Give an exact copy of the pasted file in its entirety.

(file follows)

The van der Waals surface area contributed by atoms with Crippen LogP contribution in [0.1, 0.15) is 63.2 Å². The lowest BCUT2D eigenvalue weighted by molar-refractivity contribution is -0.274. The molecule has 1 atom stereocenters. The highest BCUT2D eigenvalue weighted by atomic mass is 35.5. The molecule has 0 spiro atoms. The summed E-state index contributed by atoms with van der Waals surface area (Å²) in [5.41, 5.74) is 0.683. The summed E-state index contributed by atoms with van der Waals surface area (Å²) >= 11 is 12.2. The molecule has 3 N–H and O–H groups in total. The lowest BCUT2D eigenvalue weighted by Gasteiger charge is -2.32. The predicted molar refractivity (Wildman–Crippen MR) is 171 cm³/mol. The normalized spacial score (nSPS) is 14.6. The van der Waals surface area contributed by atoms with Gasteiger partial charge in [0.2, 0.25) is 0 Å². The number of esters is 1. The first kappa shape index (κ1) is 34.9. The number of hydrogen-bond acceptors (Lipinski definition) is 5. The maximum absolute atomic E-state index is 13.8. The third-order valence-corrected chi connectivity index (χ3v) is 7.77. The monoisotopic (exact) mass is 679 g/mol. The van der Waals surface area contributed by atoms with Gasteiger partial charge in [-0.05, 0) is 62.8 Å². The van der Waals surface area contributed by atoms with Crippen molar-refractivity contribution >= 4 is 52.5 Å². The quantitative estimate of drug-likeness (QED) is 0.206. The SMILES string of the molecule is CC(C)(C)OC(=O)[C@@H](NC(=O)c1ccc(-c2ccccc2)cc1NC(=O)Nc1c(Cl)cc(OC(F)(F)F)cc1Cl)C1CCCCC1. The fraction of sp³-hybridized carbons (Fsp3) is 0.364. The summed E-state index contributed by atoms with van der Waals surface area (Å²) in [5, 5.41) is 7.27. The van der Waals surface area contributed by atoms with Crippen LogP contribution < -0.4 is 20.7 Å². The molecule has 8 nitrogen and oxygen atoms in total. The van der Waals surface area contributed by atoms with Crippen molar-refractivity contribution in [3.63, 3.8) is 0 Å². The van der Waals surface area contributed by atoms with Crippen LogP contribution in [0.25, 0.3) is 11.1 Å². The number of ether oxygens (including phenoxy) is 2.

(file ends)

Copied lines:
The van der Waals surface area contributed by atoms with Crippen LogP contribution in [0.1, 0.15) is 63.2 Å². The lowest BCUT2D eigenvalue weighted by molar-refractivity contribution is -0.274. The molecule has 1 atom stereocenters. The highest BCUT2D eigenvalue weighted by atomic mass is 35.5. The molecule has 0 spiro atoms. The summed E-state index contributed by atoms with van der Waals surface area (Å²) in [5.41, 5.74) is 0.683. The summed E-state index contributed by atoms with van der Waals surface area (Å²) >= 11 is 12.2. The molecule has 3 N–H and O–H groups in total. The lowest BCUT2D eigenvalue weighted by Gasteiger charge is -2.32. The predicted molar refractivity (Wildman–Crippen MR) is 171 cm³/mol. The normalized spacial score (nSPS) is 14.6. The van der Waals surface area contributed by atoms with Gasteiger partial charge in [0.2, 0.25) is 0 Å². The number of esters is 1. The first kappa shape index (κ1) is 34.9. The number of hydrogen-bond acceptors (Lipinski definition) is 5. The maximum absolute atomic E-state index is 13.8. The third-order valence-corrected chi connectivity index (χ3v) is 7.77. The monoisotopic (exact) mass is 679 g/mol. The van der Waals surface area contributed by atoms with Gasteiger partial charge in [-0.05, 0) is 62.8 Å². The van der Waals surface area contributed by atoms with Crippen molar-refractivity contribution >= 4 is 52.5 Å². The quantitative estimate of drug-likeness (QED) is 0.206. The SMILES string of the molecule is CC(C)(C)OC(=O)[C@@H](NC(=O)c1ccc(-c2ccccc2)cc1NC(=O)Nc1c(Cl)cc(OC(F)(F)F)cc1Cl)C1CCCCC1. The fraction of sp³-hybridized carbons (Fsp3) is 0.364. The summed E-state index contributed by atoms with van der Waals surface area (Å²) in [5, 5.41) is 7.27. The van der Waals surface area contributed by atoms with Crippen LogP contribution < -0.4 is 20.7 Å². The molecule has 8 nitrogen and oxygen atoms in total. The van der Waals surface area contributed by atoms with Crippen molar-refractivity contribution in [3.63, 3.8) is 0 Å². The van der Waals surface area contributed by atoms with Crippen LogP contribution in [0.25, 0.3) is 11.1 Å². The number of ether oxygens (including phenoxy) is 2.